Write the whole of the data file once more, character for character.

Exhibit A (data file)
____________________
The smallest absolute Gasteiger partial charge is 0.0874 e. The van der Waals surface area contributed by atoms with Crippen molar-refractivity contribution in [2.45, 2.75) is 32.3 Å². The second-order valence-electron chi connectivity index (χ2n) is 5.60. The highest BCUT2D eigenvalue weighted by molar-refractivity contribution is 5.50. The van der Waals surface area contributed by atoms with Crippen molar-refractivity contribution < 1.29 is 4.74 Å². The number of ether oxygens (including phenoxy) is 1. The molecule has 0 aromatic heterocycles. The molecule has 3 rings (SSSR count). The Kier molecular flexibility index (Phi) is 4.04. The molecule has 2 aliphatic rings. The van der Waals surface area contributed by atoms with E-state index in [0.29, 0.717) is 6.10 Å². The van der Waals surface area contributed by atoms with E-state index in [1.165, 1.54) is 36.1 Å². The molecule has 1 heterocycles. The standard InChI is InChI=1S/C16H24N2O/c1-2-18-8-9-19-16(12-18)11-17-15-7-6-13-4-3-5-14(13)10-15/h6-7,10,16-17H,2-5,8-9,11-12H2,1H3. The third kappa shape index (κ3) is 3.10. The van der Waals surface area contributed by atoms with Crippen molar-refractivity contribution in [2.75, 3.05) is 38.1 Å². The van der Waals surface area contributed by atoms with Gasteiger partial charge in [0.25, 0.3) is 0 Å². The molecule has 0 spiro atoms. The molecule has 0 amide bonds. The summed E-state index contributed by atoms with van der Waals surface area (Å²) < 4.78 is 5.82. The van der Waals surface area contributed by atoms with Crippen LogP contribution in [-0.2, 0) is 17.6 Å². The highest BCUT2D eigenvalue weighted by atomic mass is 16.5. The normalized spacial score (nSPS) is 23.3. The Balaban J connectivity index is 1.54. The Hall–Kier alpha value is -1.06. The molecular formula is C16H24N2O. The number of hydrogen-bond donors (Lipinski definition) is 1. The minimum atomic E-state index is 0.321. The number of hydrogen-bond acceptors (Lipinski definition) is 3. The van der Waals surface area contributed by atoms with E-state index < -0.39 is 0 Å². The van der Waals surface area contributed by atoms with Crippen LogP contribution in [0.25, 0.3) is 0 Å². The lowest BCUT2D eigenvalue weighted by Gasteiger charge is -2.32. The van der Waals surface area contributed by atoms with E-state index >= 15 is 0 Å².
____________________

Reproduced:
The smallest absolute Gasteiger partial charge is 0.0874 e. The van der Waals surface area contributed by atoms with Crippen molar-refractivity contribution in [2.45, 2.75) is 32.3 Å². The second-order valence-electron chi connectivity index (χ2n) is 5.60. The highest BCUT2D eigenvalue weighted by molar-refractivity contribution is 5.50. The van der Waals surface area contributed by atoms with Crippen molar-refractivity contribution < 1.29 is 4.74 Å². The number of ether oxygens (including phenoxy) is 1. The molecule has 0 aromatic heterocycles. The molecule has 3 rings (SSSR count). The Kier molecular flexibility index (Phi) is 4.04. The molecule has 2 aliphatic rings. The van der Waals surface area contributed by atoms with E-state index in [0.29, 0.717) is 6.10 Å². The van der Waals surface area contributed by atoms with E-state index in [1.165, 1.54) is 36.1 Å². The molecule has 1 heterocycles. The standard InChI is InChI=1S/C16H24N2O/c1-2-18-8-9-19-16(12-18)11-17-15-7-6-13-4-3-5-14(13)10-15/h6-7,10,16-17H,2-5,8-9,11-12H2,1H3. The third kappa shape index (κ3) is 3.10. The van der Waals surface area contributed by atoms with Crippen molar-refractivity contribution in [2.75, 3.05) is 38.1 Å². The van der Waals surface area contributed by atoms with Gasteiger partial charge in [0.25, 0.3) is 0 Å². The molecule has 0 spiro atoms. The molecule has 0 amide bonds. The summed E-state index contributed by atoms with van der Waals surface area (Å²) < 4.78 is 5.82. The van der Waals surface area contributed by atoms with Crippen LogP contribution in [-0.2, 0) is 17.6 Å². The highest BCUT2D eigenvalue weighted by atomic mass is 16.5. The normalized spacial score (nSPS) is 23.3. The Balaban J connectivity index is 1.54. The Hall–Kier alpha value is -1.06. The molecular formula is C16H24N2O. The number of hydrogen-bond donors (Lipinski definition) is 1. The minimum atomic E-state index is 0.321. The number of hydrogen-bond acceptors (Lipinski definition) is 3. The van der Waals surface area contributed by atoms with E-state index < -0.39 is 0 Å². The van der Waals surface area contributed by atoms with Crippen LogP contribution in [0.25, 0.3) is 0 Å². The lowest BCUT2D eigenvalue weighted by Gasteiger charge is -2.32. The van der Waals surface area contributed by atoms with E-state index >= 15 is 0 Å².